My research interests are in Evolutionary and Population Genetics, Genomics, and Bioinformatics. I also have interests in developing open source software and tools for biologists.
During my PhD with the UEA and The Sainsbury Laboratory on Evolutionary Genetics, I studied how micro-organisms like plant pathogens and polar diatoms, have evolved to adapt to their dynamic, complex, and sometimes extreme environments. In particular, I focused on the roles of hybridisation and recombination, and their effects on the genome, and worked towards the development of software for detecting signatures of hybridisation in genomes, and estimate when in the past hybridisation occurred.
Since working at the Earlham Institute I have worked on Genome Wide Association in Wheat, and have analysed several mouse species for evidence of hybridisation and recombination. I co-founded and maintain the BioJulia organisation, dedicated to creating a new open community, framework, and infrastructure for bioinformatics and computational biology, for the high performance Julia programming language for technical computing.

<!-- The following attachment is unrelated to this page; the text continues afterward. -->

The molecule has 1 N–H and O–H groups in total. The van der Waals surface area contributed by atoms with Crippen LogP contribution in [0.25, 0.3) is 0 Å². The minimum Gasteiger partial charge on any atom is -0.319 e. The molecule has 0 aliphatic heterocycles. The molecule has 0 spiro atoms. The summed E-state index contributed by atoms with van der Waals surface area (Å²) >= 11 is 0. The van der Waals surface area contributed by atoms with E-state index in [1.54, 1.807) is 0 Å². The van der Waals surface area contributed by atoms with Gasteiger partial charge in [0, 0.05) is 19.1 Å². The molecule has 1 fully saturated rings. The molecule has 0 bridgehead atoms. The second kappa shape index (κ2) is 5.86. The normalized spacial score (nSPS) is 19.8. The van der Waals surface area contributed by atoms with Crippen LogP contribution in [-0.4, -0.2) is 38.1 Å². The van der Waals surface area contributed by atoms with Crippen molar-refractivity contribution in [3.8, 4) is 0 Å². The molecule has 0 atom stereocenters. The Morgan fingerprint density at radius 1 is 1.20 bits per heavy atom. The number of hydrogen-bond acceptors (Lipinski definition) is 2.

BioJulia development and maintenance forms a large part of my postdoctoral work. My current BioJulia efforts are dedicated towards implementing high performance data structures and algorithms for computing with genetic polymorphism and population genomic datasets, as well as moving towards reference-less based bioinformatics in the pan genomic era of genomics.